Tuesday, August 22, 2017 Medina 78°
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Local Medina County News

County has competition for recovery center site

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    The former Medina Steak & Seafood restaurant at 538 W. Liberty St. in Medina is shown Monday.

    LAWRENCE PANTAGES / GAZETTE

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The owner of the shuttered Medina Steak & Seafood restaurant said Tuesday he has two offers for the building — one for a lease from the county government for an addiction recovery center and the other from an area restaurateur to purchase it.

The disclosure by Medina Steak & Seafood owner Ken Collins came one day after the Medina County Probation Department said it was looking at the restaurant as a possible site for people in substance abuse treatment.

“I have two proposals, but nothing has been signed yet,” Collins said.

Collins owns Berea Union Depot Taverne and said he has been in talks with the county and would-be restaurant operator Scott Ita of Lakewood.

Medina Steak & Seafood, 538 W. Liberty St., Medina, has been closed since February 2015.

County Chief Probation Officer Veronica Perry said Monday that a $300,000 state grant was secured to open an addiction center this year.

She obtained a letter of intent to open the facility from county commissioners Monday.

County officials were in talks with Collins to sign a two-year, $120,000 lease for the building.

Perry said Tuesday the county has no backup options for a center if the deal with Collins falls through.

She had said the county ultimately could use the grant funds to purchase the building if the center was a success. The asking price for the building and land with 50 parking spaces is $469,000.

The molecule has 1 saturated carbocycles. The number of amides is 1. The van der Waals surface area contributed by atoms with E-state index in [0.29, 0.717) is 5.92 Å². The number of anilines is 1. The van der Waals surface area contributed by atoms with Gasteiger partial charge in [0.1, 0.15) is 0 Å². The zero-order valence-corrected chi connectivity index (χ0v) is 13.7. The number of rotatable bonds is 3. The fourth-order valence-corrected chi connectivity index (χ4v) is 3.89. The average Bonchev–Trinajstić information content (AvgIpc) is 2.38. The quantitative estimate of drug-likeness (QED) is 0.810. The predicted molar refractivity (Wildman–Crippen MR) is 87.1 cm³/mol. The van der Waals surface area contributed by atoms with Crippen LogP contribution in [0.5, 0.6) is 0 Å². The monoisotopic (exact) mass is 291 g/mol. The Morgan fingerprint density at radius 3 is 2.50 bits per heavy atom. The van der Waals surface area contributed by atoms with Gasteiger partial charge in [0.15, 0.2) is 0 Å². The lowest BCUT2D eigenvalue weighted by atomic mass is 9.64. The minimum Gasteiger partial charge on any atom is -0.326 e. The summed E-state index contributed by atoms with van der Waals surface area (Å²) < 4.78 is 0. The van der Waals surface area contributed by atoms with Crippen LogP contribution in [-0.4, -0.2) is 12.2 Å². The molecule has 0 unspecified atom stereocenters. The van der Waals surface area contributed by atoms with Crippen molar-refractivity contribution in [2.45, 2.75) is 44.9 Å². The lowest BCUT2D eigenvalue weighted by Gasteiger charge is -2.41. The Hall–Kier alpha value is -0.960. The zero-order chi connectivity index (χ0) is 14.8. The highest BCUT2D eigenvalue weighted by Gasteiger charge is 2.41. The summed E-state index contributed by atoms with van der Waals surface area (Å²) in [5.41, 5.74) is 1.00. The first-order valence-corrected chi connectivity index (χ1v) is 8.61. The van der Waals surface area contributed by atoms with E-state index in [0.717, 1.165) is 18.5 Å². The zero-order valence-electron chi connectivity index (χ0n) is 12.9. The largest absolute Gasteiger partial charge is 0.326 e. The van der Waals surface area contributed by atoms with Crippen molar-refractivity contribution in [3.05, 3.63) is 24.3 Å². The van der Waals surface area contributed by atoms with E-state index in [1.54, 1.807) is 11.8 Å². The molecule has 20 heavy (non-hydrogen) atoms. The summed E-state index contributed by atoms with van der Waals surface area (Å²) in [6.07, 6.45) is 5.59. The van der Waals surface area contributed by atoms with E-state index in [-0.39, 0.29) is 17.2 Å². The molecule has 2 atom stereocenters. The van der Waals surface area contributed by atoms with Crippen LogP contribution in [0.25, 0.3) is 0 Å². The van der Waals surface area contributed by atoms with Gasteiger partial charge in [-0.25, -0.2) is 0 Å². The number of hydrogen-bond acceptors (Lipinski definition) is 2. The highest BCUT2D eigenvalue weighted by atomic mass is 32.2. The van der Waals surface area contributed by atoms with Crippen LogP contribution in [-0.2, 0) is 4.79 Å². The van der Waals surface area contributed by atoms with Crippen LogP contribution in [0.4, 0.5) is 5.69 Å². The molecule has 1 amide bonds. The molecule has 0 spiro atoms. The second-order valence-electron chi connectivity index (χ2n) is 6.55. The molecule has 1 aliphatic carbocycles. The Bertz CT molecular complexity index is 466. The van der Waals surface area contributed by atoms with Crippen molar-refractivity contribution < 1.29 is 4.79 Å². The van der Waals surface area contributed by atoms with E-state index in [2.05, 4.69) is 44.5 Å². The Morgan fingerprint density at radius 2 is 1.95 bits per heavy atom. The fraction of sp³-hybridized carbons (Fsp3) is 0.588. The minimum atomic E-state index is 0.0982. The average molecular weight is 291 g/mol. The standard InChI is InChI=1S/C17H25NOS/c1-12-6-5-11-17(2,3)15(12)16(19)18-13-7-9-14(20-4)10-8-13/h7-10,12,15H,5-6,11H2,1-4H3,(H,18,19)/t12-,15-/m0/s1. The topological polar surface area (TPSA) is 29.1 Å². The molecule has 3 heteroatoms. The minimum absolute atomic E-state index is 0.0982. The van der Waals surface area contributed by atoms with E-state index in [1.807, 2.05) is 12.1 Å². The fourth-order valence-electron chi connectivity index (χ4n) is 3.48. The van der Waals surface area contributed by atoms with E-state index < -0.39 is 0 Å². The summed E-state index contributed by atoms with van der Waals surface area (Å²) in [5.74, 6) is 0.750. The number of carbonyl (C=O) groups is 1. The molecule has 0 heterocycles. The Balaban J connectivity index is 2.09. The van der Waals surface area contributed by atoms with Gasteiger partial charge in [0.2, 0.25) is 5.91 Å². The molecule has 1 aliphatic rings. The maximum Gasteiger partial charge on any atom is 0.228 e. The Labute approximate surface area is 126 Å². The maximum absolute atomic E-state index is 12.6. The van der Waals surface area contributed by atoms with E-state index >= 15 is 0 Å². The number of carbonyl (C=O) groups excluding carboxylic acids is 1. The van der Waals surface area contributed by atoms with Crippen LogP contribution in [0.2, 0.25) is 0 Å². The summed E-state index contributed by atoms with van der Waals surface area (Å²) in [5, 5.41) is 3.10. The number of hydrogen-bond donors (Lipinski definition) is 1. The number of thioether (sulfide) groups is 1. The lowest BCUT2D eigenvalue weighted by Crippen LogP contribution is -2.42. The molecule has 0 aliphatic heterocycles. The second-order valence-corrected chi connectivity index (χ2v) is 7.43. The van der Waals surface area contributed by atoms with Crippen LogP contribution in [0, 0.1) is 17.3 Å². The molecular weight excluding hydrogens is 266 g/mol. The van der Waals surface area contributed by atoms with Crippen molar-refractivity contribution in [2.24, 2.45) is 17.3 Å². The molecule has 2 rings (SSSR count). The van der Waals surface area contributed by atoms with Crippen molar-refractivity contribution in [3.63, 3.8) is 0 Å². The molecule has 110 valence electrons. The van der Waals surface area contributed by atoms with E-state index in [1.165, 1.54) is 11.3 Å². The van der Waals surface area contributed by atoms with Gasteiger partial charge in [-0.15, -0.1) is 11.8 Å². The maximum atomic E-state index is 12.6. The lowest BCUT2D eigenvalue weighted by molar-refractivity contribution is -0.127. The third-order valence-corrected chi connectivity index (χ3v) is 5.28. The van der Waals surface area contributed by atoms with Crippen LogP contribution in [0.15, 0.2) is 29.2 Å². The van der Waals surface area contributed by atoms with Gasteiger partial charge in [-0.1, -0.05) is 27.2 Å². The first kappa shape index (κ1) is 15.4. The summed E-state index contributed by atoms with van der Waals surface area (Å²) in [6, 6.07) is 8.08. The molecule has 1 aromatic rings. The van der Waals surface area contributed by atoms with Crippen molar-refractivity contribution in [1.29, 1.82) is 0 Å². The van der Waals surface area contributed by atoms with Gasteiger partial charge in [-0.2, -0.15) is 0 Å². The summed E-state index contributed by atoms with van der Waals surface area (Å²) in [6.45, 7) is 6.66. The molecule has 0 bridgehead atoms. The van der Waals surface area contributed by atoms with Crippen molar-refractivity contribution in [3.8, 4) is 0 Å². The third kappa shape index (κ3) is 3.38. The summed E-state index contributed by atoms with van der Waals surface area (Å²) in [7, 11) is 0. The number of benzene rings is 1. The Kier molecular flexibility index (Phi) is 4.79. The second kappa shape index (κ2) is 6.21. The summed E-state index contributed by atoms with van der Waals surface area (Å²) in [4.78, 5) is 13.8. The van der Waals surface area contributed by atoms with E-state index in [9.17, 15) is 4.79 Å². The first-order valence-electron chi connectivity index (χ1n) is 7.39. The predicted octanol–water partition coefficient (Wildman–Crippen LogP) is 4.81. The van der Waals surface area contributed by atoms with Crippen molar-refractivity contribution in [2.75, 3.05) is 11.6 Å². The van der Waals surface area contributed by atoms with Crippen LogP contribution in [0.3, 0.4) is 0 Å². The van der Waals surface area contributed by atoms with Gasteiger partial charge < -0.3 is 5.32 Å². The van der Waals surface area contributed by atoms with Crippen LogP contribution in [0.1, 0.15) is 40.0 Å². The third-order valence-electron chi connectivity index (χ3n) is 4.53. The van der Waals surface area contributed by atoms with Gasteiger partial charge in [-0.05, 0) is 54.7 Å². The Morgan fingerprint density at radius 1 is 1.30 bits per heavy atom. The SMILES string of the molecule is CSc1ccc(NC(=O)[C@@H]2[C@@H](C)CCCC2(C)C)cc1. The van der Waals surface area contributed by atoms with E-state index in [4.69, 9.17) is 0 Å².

The Ohio Department of Rehabilitation and Correction provides such grants to help counties open centers offering services to recovering addicts.

The center is envisioned as a safe place for those who have completed their addiction recovery and want to remain connected to a “sober-living” environment.

Although the regional opiate epidemic spurred the need for the center, Perry said it would welcome those who have battled addiction to alcohol and other drugs. It would offer activities such as enrichment classes and vocational training.

Ita said Tuesday he is hopeful about reaching a deal with Collins.

He said he envisions serving primarily American fare but with the occasional nod to his Slovak heritage and a few ethnic dishes such as stuffed peppers and pierogi.

“We’re planning on a July 1 opening and will serve moderately priced American fare with everything made in-house,” Ita said.

Ita, 44, grew up in Lakewood and has been working in restaurants for years. The Medina location would be his first venture as an owner.

He said he would be the head chef at the new Livery Street Coach House and would hire one sous-chef and a full wait staff if a purchase agreement is reached.

Contact reporter Marina Malenic at (330) 721-4063 or nmalenic@medina-gazette.com.



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